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Justices Focus on the 'How' of Recounts

Law: They hint at letting manual tallies continue but don't tip hand as to which ballots will be included.


WASHINGTON — The justices of the Florida Supreme Court struggled Monday to find a practical way to complete the manual recount of the state's ballots without jeopardizing its electoral votes.

The justices did not fully tip their hands on how they will rule, or when. But while their questions and comments pressed both sides, the justices also offered several strong hints about their concerns.

The court's members seemed focused much less on whether than on how to include the results from the manual recounts that Texas Gov. George W. Bush has fought fiercely to exclude from the official vote total here.

"They seemed to be assuming the recount would occur," says David Cardwell, a former Florida election commissioner.

While that would seem to presage a defeat for Bush, the justices showed little inclination to dive into the issue of exactly which ballots should be included in the count. That could herald an eventual loss for Vice President Al Gore.

In the recounts so far, Gore has not been making the gains his Democratic supporters had expected--especially in Palm Beach County, which is a critical arena. It is becoming increasingly clear that the vice president may not be able to overcome Bush's official 930-vote lead in the state unless the recounts include ballots that county election boards are currently excluding. In particular, Gore's supporters would like the election boards to include ballots that have only partially punched or, dimpled, chads.

Gore's lawyers urged the court to set standards by which the county election boards supervising the counts should determine a voter's intent. But the justices seemed inclined to leave that issue to the boards themselves, or to lower courts.

Local Autonomy Argument Weighed

Justice Harry Lee Anstead, for example, suggested at one point that the decision by Florida Secretary of State Katherine Harris not to accept the results of manual recounts had the "net effect" of overruling the legal right of local officials to determine the conduct of the balloting.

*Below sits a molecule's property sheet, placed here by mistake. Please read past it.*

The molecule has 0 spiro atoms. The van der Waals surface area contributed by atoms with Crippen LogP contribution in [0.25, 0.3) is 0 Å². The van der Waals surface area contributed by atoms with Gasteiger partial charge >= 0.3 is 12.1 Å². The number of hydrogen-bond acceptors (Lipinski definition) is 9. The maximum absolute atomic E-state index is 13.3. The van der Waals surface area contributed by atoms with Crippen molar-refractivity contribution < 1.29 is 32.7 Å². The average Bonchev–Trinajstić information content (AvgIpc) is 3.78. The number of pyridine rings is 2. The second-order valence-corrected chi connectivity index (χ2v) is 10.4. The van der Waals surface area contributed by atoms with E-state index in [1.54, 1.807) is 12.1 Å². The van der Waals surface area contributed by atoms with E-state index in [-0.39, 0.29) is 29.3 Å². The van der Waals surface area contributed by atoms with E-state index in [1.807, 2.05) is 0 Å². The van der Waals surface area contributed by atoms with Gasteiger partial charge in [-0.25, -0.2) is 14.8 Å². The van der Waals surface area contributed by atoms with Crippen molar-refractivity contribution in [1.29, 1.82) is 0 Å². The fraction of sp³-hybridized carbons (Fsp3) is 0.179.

That point would be a major argument for allowing the hand counts to continue, Cardwell and other legal observers noted. But, they said, the same logic of protecting local autonomy would militate against the court's imposing its judgment on which ballots the local officials should count.

The issue of exactly which ballots to count "is a horrible problem for them," said UCLA law professor Daniel Lowenstein, an election law expert. "There is no clear legal principle on this. The law says nothing about it in Florida" other than that each county canvassing board is supposed to examine ballots and attempt to discern the will of the voter.

"These are not the most coherent statutes in the world," said Lowenstein.

Bush's side, of course, worries that Gore could gain more as the recounts continue, and his lawyers have been anxious to have them stopped.

Perhaps anticipating that the high court was unlikely to grant that request, Bush's lawyer, Michael Carvin, at one point offered a thinly veiled suggestion that the Republicans might seek to appeal further--to the U.S. Supreme Court.

The law, he warned the justices, "makes it clear that the federal courts--federal law will not allow this court or the Florida Legislature to change the rules of the election after the election has taken place."

Unlike the many lawyers, commentators and politicians who have trumpeted the cause of either of the two presidential contenders, the seven justices avoided taking sides in the larger political battle. Instead, they pressed the competing lawyers to explain their view of the Florida election code.

They often seemed unsatisfied with the answers.

The get-down-to-business tone was set in the opening moments. When one lawyer from the Democratic side spoke grandly of the right to vote as the "most cherished right in our democracy," Chief Justice Charles T. Wells cut him off in mid-sentence and asked a nuts-and-bolts question--one he repeated in various forms several times during the argument--about how the deadlines set in federal law will affect the state's decision on picking its electors.

Wells, in particular, seemed very concerned about deadlines. But by contrast with Harris and her lawyers, who have stressed the Nov. 14 deadline in the law, the cutoff date that he focused on was the practical deadline of how long the recounts could go while still allowing the state to choose its 25 electors by Dec. 12.

"What's the outside date that we're looking at which puts Florida's votes in jeopardy?" Wells asked.

The Democrats' lawyers did not offer much help, except to say the recounts in Palm Beach and Miami-Dade counties should not take much longer and that Harris should not need a lot of time to certify the election results.

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